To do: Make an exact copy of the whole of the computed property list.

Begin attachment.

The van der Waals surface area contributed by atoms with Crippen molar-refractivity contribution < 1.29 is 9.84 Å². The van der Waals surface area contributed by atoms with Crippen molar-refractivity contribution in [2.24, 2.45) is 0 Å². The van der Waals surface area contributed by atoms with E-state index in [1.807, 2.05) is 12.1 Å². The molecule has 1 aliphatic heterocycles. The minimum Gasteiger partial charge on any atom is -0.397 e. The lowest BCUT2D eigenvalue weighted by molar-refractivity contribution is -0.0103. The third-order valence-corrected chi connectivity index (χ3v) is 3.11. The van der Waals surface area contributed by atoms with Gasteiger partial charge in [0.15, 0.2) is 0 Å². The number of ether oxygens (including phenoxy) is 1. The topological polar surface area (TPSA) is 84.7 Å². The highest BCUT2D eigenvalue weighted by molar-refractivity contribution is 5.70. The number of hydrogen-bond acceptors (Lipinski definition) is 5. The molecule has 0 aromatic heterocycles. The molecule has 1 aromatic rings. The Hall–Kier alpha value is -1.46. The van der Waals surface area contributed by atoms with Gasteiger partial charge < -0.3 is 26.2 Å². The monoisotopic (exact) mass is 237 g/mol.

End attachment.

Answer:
The van der Waals surface area contributed by atoms with Crippen molar-refractivity contribution < 1.29 is 9.84 Å². The van der Waals surface area contributed by atoms with Crippen molar-refractivity contribution in [2.24, 2.45) is 0 Å². The van der Waals surface area contributed by atoms with E-state index in [1.807, 2.05) is 12.1 Å². The molecule has 1 aliphatic heterocycles. The minimum Gasteiger partial charge on any atom is -0.397 e. The lowest BCUT2D eigenvalue weighted by molar-refractivity contribution is -0.0103. The third-order valence-corrected chi connectivity index (χ3v) is 3.11. The van der Waals surface area contributed by atoms with Gasteiger partial charge in [0.15, 0.2) is 0 Å². The number of ether oxygens (including phenoxy) is 1. The topological polar surface area (TPSA) is 84.7 Å². The highest BCUT2D eigenvalue weighted by molar-refractivity contribution is 5.70. The number of hydrogen-bond acceptors (Lipinski definition) is 5. The molecule has 0 aromatic heterocycles. The molecule has 1 aromatic rings. The Hall–Kier alpha value is -1.46. The van der Waals surface area contributed by atoms with Gasteiger partial charge < -0.3 is 26.2 Å². The monoisotopic (exact) mass is 237 g/mol.